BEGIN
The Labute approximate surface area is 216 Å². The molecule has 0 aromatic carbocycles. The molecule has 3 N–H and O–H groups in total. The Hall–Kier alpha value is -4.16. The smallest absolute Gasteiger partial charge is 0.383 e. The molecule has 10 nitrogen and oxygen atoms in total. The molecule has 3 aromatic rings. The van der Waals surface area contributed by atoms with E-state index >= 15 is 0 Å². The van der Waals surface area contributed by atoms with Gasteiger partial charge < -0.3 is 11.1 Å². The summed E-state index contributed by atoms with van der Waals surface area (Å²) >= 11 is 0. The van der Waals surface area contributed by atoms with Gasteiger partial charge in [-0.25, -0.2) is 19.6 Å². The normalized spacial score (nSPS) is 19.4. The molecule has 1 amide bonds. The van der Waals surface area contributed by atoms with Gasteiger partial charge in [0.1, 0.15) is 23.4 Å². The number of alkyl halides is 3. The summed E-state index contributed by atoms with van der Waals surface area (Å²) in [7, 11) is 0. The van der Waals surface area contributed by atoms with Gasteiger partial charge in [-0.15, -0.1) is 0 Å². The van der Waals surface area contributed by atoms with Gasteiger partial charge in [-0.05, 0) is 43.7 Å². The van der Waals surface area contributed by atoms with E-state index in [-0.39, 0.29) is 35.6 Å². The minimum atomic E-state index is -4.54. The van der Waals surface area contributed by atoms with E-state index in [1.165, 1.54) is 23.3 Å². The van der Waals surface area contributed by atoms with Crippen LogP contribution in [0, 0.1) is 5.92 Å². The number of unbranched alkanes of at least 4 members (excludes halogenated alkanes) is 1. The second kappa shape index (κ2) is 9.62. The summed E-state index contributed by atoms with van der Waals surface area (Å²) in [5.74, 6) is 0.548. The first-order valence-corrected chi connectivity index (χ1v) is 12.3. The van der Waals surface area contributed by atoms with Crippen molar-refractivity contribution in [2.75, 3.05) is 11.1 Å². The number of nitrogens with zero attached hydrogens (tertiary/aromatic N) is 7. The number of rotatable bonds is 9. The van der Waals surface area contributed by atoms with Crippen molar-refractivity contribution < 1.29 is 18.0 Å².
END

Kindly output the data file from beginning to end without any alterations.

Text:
The Labute approximate surface area is 216 Å². The molecule has 0 aromatic carbocycles. The molecule has 3 N–H and O–H groups in total. The Hall–Kier alpha value is -4.16. The smallest absolute Gasteiger partial charge is 0.383 e. The molecule has 10 nitrogen and oxygen atoms in total. The molecule has 3 aromatic rings. The van der Waals surface area contributed by atoms with E-state index >= 15 is 0 Å². The van der Waals surface area contributed by atoms with Gasteiger partial charge < -0.3 is 11.1 Å². The summed E-state index contributed by atoms with van der Waals surface area (Å²) >= 11 is 0. The van der Waals surface area contributed by atoms with Gasteiger partial charge in [-0.25, -0.2) is 19.6 Å². The normalized spacial score (nSPS) is 19.4. The molecule has 1 amide bonds. The van der Waals surface area contributed by atoms with Gasteiger partial charge in [0.1, 0.15) is 23.4 Å². The number of alkyl halides is 3. The summed E-state index contributed by atoms with van der Waals surface area (Å²) in [7, 11) is 0. The van der Waals surface area contributed by atoms with Gasteiger partial charge in [-0.15, -0.1) is 0 Å². The van der Waals surface area contributed by atoms with Gasteiger partial charge in [-0.05, 0) is 43.7 Å². The van der Waals surface area contributed by atoms with E-state index in [-0.39, 0.29) is 35.6 Å². The minimum atomic E-state index is -4.54. The van der Waals surface area contributed by atoms with E-state index in [1.165, 1.54) is 23.3 Å². The van der Waals surface area contributed by atoms with Crippen LogP contribution in [0, 0.1) is 5.92 Å². The number of unbranched alkanes of at least 4 members (excludes halogenated alkanes) is 1. The second kappa shape index (κ2) is 9.62. The summed E-state index contributed by atoms with van der Waals surface area (Å²) in [5.74, 6) is 0.548. The first-order valence-corrected chi connectivity index (χ1v) is 12.3. The van der Waals surface area contributed by atoms with Crippen molar-refractivity contribution in [2.75, 3.05) is 11.1 Å². The number of nitrogens with zero attached hydrogens (tertiary/aromatic N) is 7. The number of rotatable bonds is 9. The van der Waals surface area contributed by atoms with Crippen molar-refractivity contribution < 1.29 is 18.0 Å².